Side Effects of Lactobacillus GG Probiotics
While your immune system works hard to keep harmful bacteria out, many species of "friendly" bacteria live in harmony within your digestive system. Known as probiotics, these helpful microorganisms contribute to the health of the "host." Some strains of probiotics are found in fermented foods like yogurt and miso. Lactobacillus rhamnosus GG is one of several probiotic strains available as a dietary supplement. Avoid taking it without first consulting with your physician because it may cause mild side effects, and rare but serious adverse effects have been reported.
Lactobacillus GG Benefits
Different species of probiotics have different effects, but they work together to promote health. When taken as an oral supplement, lactobacillus GG sticks to the mucous membrane lining your intestine and may promote balance of microflora, according to the National Cancer Institute. This means it inhibits the growth of pathogenic bacteria to keep the ratio of good bacteria to bad in check. It may also prevent other bacteria from producing toxic compounds and help your immune system respond and adapt to fight off invading pathogens when infection occurs.
- Different species of probiotics have different effects, but they work together to promote health.
- This means it inhibits the growth of pathogenic bacteria to keep the ratio of good bacteria to bad in check.
Gastrointestinal Side Effects
Should I Take a Probiotic Every Day?
The most commonly reported side effects of probiotics like lactobacillus GG are digestive issues such as gas and bloating, according to the American Gastroenterology Association. These are typically mild in nature and go away as your digestive system adjusts. Tolerance varies from person to person, and not everyone will experience these side effects. Reduce your dose briefly if symptoms become too uncomfortable. This give your body a chance to get used to the supplement.
- The most commonly reported side effects of probiotics like lactobacillus GG are digestive issues such as gas and bloating, according to the American Gastroenterology Association.
- These are typically mild in nature and go away as your digestive system adjusts.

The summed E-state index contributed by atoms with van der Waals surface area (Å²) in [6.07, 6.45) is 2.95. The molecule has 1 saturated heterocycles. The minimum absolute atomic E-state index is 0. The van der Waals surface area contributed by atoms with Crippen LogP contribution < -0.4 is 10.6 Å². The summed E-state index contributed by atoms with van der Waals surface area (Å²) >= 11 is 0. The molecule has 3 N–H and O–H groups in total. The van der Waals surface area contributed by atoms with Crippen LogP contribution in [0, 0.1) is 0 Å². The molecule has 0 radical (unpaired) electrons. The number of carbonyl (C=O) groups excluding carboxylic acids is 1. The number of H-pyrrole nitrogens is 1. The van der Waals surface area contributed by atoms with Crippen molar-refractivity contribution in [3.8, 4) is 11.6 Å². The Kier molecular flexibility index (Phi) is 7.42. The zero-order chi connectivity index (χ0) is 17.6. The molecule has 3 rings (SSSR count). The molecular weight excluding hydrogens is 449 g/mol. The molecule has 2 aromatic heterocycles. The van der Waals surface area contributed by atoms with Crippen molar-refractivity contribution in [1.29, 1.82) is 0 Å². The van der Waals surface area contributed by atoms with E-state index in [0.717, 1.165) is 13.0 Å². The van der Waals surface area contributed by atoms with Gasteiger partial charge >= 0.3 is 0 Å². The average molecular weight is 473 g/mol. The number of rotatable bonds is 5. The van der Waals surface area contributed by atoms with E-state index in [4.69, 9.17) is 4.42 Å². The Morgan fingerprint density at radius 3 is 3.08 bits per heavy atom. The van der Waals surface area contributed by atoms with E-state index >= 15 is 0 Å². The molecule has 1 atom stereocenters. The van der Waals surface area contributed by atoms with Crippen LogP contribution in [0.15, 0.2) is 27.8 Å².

Rare Report of Sepsis
There is a rare case report of sepsis linked to lactobacillus probiotic therapy. Sepsis is a potentially life-threatening condition where your immune system triggers whole-body inflammation in response to a bacterial infection. This can cause blood clots and deprive your organs of oxygen and nutrients. Older adults, infants, children and people with compromised immune systems are at a higher risk of developing sepsis. The report was published in the January 2005 edition of the journal Pediatrics.
- There is a rare case report of sepsis linked to lactobacillus probiotic therapy.
Rare Case of Bacteremia
Probiotics for Pancreatitis
In May 2013, the Journal of Clinical Gastroenterology published a report of a rare case of bacteremia in a 17-year-old male due to taking lactobacillus GG for ulcerative colitis. Bacteremia is related to sepsis but is a separate condition. It occurs when bacteria are able to enter the bloodstream and travel to other parts of the body. A healthy immune system typically removes the bacteria on its own. But if your immune system is suppressed, it can progress to infection, sepsis, or both.
- In May 2013, the Journal of Clinical Gastroenterology published a report of a rare case of bacteremia in a 17-year-old male due to taking lactobacillus GG for ulcerative colitis.
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- National Cancer Institute: Lactobacillus Rhamnosus GG
- American Gastroenterology Association: Probiotics: What They Are and What They Can Do for You
- Pediatrics: Lactobacillus Sepsis Associated With Probiotic Therapy
- MedlinePlus: Sepsis
- Journal of Clinical Gastroenterology: Lactobacillus Bacteremia Associated With Probiotic Use in a Pediatric Patient With Ulcerative Colitis
- Merck Manuals: Introduction to Bacteremia, Sepsis, and Septic Shock
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Janet Renee is a clinical dietitian with a special interest in weight management, sports dietetics, medical nutrition therapy and diet trends. She earned her Master of Science in nutrition from the University of Chicago and has contributed to health and wellness magazines, including Prevention, Self, Shape and Cooking Light.